Q&A — 01 May 2013

Q&A: When a Customer Complains

When a Customer Complains

Glenn Rotkovich Holden Kriss
President and Owner
Lead Valley Range LLC
Deer Trail, Colo.
Range Manager
Indian River County Shooting Range
Sebastian, Fla.

Q. What complaint have you received from a customer/member in the last few months, and how have you addressed it?

A. Glenn Rotkovich, Lead Valley Range

The complaint we receive most often is that we are a long distance from the city. Over the years, I have come to believe that most complaints are not complaints but, in reality, are gripes.  In other words, the member or future member is just trying to find out how you will deal with a problem and whether you are concerned about them and their needs.  I find that the easiest way to deal with this is to ask the person to answer his or her own question.

For example, in this case I ask them what range is closer that they can use or join. The answer is usually “None.” (We have a shortage of ranges in the Denver area, and the clubs are at capacity.)  At this point I show them that I do care about them and that they are important to me. I make a friend of them by showing concern for their worries. I change their thinking about their concerns, in this case the issue of distance, by showing them the benefits of joining our range and pointing toward all the fun and great experiences they will have at our facility.

I realized long ago that no one cares what I have to say until they know how much I care.

A. Holden Kriss, Indian River County Shooting Range

First off I am very fortunate that we do not get very many complaints, but when we do we try to implement a solution within a day or two. At the time of the complaint that customer gets full attention from management right away. We also want to make sure every customer leaves happy every time he or she visits our shooting range. As I write this early in the year, my last complaint was during the break between Christmas and New Year’s Day. The complaint was about waiting time to get on the rifle and pistol ranges and on 5-Stand.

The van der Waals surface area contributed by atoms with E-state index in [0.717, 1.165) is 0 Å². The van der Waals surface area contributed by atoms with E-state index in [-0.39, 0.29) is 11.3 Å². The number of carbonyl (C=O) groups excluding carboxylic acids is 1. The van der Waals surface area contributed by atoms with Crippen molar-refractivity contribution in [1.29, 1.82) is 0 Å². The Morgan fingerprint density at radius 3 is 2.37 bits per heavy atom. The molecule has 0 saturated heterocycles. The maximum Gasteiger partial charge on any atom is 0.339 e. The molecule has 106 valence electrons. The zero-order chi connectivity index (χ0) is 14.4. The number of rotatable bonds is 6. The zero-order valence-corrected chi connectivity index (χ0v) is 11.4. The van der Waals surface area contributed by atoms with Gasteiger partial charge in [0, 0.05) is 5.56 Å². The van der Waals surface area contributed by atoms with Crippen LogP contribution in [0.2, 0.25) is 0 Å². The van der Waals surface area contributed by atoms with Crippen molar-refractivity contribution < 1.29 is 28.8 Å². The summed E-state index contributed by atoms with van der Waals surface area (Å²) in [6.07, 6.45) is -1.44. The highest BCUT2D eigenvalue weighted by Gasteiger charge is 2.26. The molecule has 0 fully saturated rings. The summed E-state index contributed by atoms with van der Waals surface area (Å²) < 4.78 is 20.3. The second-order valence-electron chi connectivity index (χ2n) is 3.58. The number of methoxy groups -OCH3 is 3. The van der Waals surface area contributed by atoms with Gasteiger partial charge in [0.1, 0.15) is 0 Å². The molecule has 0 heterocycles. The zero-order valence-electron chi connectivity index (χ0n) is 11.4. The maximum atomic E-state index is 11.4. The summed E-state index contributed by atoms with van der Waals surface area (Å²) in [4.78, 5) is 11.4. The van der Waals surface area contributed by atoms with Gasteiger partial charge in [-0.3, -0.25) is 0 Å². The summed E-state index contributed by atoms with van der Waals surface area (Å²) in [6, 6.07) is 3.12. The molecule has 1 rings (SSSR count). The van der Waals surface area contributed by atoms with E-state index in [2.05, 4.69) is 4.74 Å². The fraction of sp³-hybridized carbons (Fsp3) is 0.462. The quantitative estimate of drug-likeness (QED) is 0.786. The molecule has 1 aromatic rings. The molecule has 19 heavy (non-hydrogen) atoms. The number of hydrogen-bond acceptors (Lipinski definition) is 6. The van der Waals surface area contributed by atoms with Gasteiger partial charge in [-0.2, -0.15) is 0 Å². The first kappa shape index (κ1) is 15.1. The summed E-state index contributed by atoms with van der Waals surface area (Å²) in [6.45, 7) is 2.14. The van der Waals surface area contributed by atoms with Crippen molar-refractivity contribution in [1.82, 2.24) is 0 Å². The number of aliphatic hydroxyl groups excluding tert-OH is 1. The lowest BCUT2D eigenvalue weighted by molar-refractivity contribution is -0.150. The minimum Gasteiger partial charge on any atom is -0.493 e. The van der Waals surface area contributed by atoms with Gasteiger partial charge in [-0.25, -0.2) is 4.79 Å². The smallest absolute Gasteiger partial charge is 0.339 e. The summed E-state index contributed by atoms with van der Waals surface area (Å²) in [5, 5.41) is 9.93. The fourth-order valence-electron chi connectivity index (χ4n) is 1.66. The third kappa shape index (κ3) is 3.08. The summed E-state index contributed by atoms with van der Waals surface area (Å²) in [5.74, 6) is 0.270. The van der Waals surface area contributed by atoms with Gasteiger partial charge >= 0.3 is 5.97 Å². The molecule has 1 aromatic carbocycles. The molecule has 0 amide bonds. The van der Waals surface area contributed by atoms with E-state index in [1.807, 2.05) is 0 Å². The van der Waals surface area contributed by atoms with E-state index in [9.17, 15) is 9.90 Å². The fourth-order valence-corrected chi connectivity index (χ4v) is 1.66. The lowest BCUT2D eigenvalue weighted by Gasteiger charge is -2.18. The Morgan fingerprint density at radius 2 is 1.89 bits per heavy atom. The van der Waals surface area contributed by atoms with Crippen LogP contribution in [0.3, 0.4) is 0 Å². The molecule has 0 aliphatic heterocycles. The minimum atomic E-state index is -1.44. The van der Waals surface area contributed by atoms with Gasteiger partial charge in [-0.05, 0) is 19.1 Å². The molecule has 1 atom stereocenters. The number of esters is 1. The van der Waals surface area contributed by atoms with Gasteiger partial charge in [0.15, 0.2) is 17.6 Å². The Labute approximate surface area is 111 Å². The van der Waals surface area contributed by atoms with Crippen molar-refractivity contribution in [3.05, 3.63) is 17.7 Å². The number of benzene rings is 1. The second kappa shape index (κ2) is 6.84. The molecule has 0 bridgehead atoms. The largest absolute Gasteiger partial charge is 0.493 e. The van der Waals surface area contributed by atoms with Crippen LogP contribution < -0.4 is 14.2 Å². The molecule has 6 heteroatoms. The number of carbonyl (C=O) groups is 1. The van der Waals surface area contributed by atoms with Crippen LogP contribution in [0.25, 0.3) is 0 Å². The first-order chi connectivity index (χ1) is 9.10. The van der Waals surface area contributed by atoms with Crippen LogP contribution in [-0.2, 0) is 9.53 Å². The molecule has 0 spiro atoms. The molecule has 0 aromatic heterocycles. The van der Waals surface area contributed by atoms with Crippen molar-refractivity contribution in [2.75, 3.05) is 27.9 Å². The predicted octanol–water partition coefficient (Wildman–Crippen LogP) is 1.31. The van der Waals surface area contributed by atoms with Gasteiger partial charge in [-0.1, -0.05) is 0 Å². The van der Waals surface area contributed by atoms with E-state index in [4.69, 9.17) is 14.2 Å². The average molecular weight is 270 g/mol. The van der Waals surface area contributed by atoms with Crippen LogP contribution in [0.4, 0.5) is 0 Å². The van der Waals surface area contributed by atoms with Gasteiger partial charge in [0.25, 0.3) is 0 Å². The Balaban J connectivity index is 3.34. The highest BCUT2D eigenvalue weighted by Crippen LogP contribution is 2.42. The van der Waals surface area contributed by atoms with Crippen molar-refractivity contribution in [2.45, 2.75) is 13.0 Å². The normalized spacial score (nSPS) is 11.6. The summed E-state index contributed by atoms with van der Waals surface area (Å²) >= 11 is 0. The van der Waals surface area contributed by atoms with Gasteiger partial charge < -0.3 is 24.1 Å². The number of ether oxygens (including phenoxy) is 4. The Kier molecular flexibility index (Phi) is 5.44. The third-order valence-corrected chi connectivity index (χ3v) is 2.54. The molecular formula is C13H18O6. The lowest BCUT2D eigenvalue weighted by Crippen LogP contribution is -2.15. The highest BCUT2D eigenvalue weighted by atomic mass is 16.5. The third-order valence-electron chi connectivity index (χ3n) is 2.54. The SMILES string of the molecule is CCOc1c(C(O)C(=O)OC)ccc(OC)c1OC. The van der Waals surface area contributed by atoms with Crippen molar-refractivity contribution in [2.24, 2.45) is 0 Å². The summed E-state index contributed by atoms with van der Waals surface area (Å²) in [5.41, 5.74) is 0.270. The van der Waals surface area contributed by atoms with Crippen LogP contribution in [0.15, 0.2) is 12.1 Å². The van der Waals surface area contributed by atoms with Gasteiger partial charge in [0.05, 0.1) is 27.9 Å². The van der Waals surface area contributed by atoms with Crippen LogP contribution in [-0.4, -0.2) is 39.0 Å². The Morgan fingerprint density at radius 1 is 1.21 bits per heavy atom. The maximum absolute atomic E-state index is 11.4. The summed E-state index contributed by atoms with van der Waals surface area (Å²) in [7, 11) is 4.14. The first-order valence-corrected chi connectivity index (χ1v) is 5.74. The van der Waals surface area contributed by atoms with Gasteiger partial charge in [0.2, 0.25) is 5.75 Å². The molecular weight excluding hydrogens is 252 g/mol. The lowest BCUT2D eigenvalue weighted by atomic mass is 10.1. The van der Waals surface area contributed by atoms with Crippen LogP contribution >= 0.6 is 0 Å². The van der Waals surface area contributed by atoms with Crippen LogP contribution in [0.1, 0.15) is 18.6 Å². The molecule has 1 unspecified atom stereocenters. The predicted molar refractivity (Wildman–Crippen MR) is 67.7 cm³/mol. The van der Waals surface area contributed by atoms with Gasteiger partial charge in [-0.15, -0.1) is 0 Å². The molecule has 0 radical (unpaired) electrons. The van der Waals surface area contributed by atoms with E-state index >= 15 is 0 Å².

Our solution was to come up with a waiting/squad sheet and put an employee at each location to take names and keep the waiting lines moving when we were really busy. That employee was also there to answer any last-minute questions about firearms and about range rules. With the 5-Stand the customers are put into squads of five.

We also tried to make sure there was a rotation, so everyone got to shoot at least one flight on 5-Stand before multiple flight shooters stepped back into the shooting cages. We also squadded people that came to the range together so they could have fun in a group.

Our shooting range now has 79,000 registered shooters, so being very busy is not always a good thing when providing proper customer service. I have always tried to address complaints with a positive, constructive remedy. Complaints can help you deliver a better shooting range experience.

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